GlaxoSmithKline Announces FDA Approval of Fluarix
PHILADELPHIA, August 31, 2005 -- In a major step toward increasing flu vaccine supply in the United States, GlaxoSmithKline announced today that the U.S. Food and Drug Administration has approved its influenza vaccine, Fluarix [Influenza Virus Vaccine] for distribution in time for the 2005/2006 influenza season.
The introduction of Fluarix, indicated for adults 18 and older against influenza disease, is the next immediate step in that commitment. Fluarix, currently distributed in 79 countries, will be available exclusively in prefilled Tip-Lok(R) syringes.
"The introduction of Fluarix is a vital step in the effort to improve vaccination rates in the United States and protect against this highly communicable infection that threatens young and old alike," said Dr. John Treanor, associate professor of Medicine, Infectious Diseases Unit, University of Rochester Medical Center, Rochester, N.Y. "Influenza can be a serious health threat, so the increased availability of this vaccine is critical to help keep the virus at bay and to potentially avoid epidemics."
Influenza is a highly contagious and potentially fatal virus that affects five to 20 percent of the total U.S. population during each influenza season. Between 1990 and 1999, approximately 36,000 people died in the United States each year from complications of influenza infection; more than 90 percent of these deaths occurred in persons 65 years of age and older. Influenza can reach epidemic levels and poses a significant threat to public health, particularly among the nationâ€™s oldest and youngest citizens. Influenza vaccination is the primary method for preventing influenza and its severe complications.
Jean-Pierre Garnier, CEO of GlaxoSmithKline, said the company was pleased that it could bolster the countryâ€™s supply of flu vaccine in time for the 2005/2006 flu season. "The shortage of flu vaccine last year was a reminder of the importance of vaccines in health care," Garnier said. "GSK worked quickly with government officials to make Fluarix available and increase supply at a critical time. We appreciate the spirit of cooperation and commitment on the part of the FDA and U.S. Department of Health and Human Services. Now we look forward to working with health authorities to encourage vaccination among those who are most vulnerable."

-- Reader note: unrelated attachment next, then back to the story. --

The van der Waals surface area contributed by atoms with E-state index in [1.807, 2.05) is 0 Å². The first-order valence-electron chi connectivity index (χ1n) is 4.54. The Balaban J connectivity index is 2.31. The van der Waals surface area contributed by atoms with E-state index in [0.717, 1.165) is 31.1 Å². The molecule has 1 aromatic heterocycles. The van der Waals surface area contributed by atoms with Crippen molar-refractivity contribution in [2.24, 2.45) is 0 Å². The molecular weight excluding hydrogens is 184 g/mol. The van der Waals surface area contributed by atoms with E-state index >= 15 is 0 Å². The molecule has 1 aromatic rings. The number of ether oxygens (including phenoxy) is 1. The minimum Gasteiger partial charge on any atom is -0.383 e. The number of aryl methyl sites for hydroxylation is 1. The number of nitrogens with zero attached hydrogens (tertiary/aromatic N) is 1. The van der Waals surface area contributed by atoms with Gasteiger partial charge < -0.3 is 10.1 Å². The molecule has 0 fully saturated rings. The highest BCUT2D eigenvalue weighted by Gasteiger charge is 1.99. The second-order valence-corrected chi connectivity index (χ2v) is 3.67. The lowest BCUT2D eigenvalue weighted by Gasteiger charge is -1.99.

Fluarix [Influenza Virus Vaccine] Clinical Trials
The FDA reviewed safety and immunogenicity data from a Phase III clinical trial which studied Fluarix in approximately 1,000 adults in the United States aged 18 to 64. This randomized, double-blind, placebo-controlled study showed Fluarix to be safe and immunogenic.
Fluarix has been in use outside the United States since 1992. More than 150 million doses of Fluarix have been distributed worldwide since that time. Because the prevalent strains of influenza can change from season to season, the composition of the vaccine is adjusted yearly to match the recommendations of the FDA and the Centers for Disease Control and Prevention (CDC). As a result of these changes in the influenza virus, the CDC recommends annual vaccination, particularly for groups at high risk of complications.
Many respiratory diseases occur every winter, but influenza is one of the most severe. The illness is easily passed from one person to another through the air by tiny droplets released when an infected individual coughs or sneezes. Most people recover fully within a week or two, but the risk of complications is elevated in very young, very old and chronically ill persons.
Although epidemics of flu happen in most years, the beginning, severity and length of the epidemic can vary widely from year to year. Before a season begins, it is not possible to accurately predict the features of any season. While October or November is the best time to get vaccinated, getting influenza vaccine in December, or even later, can be beneficial in most years. Flu season can begin as early as October and last as late as May. People who should receive the influenza vaccine include the very young, people 50 years of age or older, the chronically ill, women who will be pregnant during influenza season and all healthcare workers.
In addition to the public health threat influenza poses, the disease has economic repercussions. An average of approximately 226,000 influenza-related excess hospitalizations occurred per year in the United States between 1979 and 2001. Influenza epidemics can have a significant impact on the U.S. economy, as influenza infection results in an average of 2.8 lost workdays per episode, or $398 in lost wages for the average worker. Recent estimates put the cost of influenza epidemics to the economy at $71-$167 billion per year.
Fluarix should not be administered to anyone with known systemic hypersensitivity reactions to eggs, egg products, egg or chicken proteins, or any component of Fluarix, or to anyone who has had a life-threatening reaction to previous administration of any influenza vaccine. The most common adverse event in a clinical trial was pain at the injection site. Less common adverse events were muscle aches, fatigue, and headache. Most adverse events in clinical trials were mild and self-limiting. (See adverse reactions section of the Prescribing Information for Fluarix for other potential adverse events.) As with any vaccine, vaccination with Fluarix may not protect 100% of susceptible individuals.
Posted: August 2005